Olmstead v.

United States
Facts of the case
Roy Olmstead was a suspected bootlegger. Without judicial approval, federal
agents installed wiretaps in the basement of Olmstead's building (where he
maintained an office) and in the streets near his home. Olmstead was
convicted with evidence obtained from the wiretaps. This case was decided
along with Green v. United States, in which Green and several other
defendants were similarly convicted, based on illegally obtained wire-tapped
conversations, for conspiracy to violate the National Prohibition Act by
importing, possessing, and selling illegal liquors. This case was also decided
with McInnis v. United States.

Did the use of evidence disclosed in wiretapped private telephone
conversations, violate the recorded party's Fourth and Fifth Amendments?

No. The Court held that neither the Fourth nor Fifth Amendment rights of the recorded parties
were violated. The use of wiretapped conversations as incriminating evidence did not violate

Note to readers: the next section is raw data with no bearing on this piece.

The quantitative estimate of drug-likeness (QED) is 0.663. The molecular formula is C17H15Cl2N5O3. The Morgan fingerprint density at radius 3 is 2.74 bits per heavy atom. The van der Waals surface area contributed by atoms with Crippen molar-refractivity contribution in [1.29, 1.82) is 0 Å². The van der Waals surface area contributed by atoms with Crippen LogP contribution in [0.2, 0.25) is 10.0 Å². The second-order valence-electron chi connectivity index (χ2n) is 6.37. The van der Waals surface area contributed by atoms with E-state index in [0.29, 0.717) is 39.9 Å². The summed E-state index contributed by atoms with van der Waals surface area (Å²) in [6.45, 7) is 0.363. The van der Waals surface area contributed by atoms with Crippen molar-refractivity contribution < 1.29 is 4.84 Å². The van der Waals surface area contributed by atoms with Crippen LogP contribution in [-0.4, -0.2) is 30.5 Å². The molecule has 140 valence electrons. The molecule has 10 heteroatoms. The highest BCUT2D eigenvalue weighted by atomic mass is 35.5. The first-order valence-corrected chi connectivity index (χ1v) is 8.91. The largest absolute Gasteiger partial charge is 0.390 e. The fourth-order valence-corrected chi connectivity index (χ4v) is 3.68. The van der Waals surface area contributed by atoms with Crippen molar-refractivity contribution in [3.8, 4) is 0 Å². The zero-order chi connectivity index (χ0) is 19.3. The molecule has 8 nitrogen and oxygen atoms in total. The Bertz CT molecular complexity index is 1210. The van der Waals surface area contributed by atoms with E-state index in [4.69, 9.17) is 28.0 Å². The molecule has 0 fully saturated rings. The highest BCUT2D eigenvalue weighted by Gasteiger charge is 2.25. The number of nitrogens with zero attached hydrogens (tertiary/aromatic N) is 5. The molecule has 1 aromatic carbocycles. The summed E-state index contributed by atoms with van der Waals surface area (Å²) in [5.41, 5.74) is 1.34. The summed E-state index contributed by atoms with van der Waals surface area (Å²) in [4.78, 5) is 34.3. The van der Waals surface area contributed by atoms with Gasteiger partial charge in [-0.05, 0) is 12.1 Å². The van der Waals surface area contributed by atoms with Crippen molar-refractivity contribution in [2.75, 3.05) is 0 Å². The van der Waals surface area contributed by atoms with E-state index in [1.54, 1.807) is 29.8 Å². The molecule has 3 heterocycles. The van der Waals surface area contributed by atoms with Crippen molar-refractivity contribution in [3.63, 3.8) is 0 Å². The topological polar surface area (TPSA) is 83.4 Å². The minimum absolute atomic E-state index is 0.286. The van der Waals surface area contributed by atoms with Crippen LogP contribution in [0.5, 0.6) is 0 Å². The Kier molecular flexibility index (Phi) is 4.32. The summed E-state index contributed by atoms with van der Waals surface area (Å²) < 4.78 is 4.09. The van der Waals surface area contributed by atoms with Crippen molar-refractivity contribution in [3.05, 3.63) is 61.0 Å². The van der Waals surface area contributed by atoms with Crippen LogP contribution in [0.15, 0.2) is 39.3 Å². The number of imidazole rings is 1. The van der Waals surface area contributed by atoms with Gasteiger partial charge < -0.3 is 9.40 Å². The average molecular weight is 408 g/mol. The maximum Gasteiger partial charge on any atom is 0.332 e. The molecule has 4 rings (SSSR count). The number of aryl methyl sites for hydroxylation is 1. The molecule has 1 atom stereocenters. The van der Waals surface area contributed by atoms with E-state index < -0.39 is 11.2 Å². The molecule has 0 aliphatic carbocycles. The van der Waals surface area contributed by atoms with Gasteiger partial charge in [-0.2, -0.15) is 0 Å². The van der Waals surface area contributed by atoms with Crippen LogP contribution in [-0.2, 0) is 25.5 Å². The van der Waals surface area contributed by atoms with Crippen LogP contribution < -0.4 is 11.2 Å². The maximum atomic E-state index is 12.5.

their Fifth Amendment protection against self incrimination because they were not forcibly or
illegally made to conduct those conversations. Instead, the conversations were voluntarily made
between the parties and their associates. Moreover, the parties' Fourth Amendment rights were
not infringed because mere wiretapping does not constitute a search and seizure under the
meaning of the Fourth Amendment. These terms refer to an actual physical examination of
one's person, papers, tangible material effects, or home - not their conversations. Finally, the
Court added that while wiretapping may be unethical no court may exclude evidence solely for
moral reasons. When criticized for his opinion, Justice Taft mocked his foes as he wrote to a
friend: "If they think we are going to be frightened in our effort to stand by the law and give the
public a chance to punish criminals, they are mistaken, even though we are condemned for lack
of high ideals." This case was reversed by Katz v. U.S. (1967).